October 17, 2022
Policy advocates and political parties in the U.S. run into the hard reality of public opinion (aka voters) when they push ideas that limit options and choices.
Both parties take these limiting views on some issues while pushing freedom of choice on other issues. Some conservatives want to limit who you can marry and, at the extremes, what sorts of contraception you can use. Some liberals want to limit the types of cars you can drive, and, at the extremes, whether you can eat beef.
I’m leaving aside whether these arguments for limitations have any merit. The reality is, when you push a policy of restriction, you are going to run into strong opposition. It’s possible to successfully implement a restrictive policy, but if you can advocate for the same goals with fewer restrictions, you are more likely to succeed.
The Democratic party appears to be adapting to and acting on this realization in the climate bill that is making its way toward being signed as I’m writing this (August 2022). Whereas over many decades liberals have talked about climate policies in terms of restricting cars, fossil fuels, and certain behaviors, this bill is focused on creating abundant energy—but from clean, renewable sources instead of from carbon-emitting sources. It’s not a coincidence that this bill is easily the most impactful climate policy that has gotten through the U.S. political system, in part by gaining support from moderate Democratic Senators.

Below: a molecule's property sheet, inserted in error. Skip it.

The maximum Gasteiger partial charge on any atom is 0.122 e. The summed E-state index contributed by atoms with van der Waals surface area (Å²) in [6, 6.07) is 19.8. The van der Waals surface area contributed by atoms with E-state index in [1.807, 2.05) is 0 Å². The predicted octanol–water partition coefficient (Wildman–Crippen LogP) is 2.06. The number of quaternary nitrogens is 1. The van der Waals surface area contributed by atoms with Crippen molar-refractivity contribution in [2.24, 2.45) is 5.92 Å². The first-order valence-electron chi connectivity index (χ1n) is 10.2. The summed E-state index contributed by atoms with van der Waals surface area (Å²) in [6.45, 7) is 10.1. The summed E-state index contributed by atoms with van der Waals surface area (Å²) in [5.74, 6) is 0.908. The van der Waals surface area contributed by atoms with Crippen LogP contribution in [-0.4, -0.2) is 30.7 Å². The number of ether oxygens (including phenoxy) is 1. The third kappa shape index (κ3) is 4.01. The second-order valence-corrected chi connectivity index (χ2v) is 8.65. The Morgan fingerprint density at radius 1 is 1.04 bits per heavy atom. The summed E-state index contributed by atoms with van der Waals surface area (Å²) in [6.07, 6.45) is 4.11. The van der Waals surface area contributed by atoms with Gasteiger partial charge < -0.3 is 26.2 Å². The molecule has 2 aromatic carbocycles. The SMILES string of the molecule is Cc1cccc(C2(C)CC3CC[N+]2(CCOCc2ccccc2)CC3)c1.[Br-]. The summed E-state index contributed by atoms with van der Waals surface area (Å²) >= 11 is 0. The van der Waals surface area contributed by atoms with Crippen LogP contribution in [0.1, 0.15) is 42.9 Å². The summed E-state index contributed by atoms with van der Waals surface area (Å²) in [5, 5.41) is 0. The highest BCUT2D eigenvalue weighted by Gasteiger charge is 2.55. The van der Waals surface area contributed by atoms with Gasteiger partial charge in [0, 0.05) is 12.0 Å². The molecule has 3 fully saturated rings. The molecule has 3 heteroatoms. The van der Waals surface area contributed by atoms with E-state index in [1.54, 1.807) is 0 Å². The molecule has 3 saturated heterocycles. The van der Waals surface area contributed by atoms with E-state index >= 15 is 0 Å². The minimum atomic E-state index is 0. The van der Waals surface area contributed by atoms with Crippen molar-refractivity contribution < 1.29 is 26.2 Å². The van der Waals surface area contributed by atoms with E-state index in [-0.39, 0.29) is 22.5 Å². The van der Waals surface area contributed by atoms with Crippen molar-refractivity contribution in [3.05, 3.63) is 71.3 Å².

It’s not just climate policy. On housing, transportation, and other issues, policy wonks are beginning to act upon what some are calling an “abundance agenda.” The idea is that across many issues, liberals of old have often come across as scolds telling people what they can’t do. Abundance advocates believe that the better approach from both a policy and political perspective is to push for alternatives that reach goals without restricting choices. We need, and can build, more housing—to solve homelessness and high housing costs. We need and can build more transportation—both highways and trains. We need more doctors, to help lower the cost of health care.
Why does this work? Two reasons:
- In almost all cases, somebody is (or maybe lots of people are) happy with the status quo, and
- People hate losing what they have more than they value gaining something new.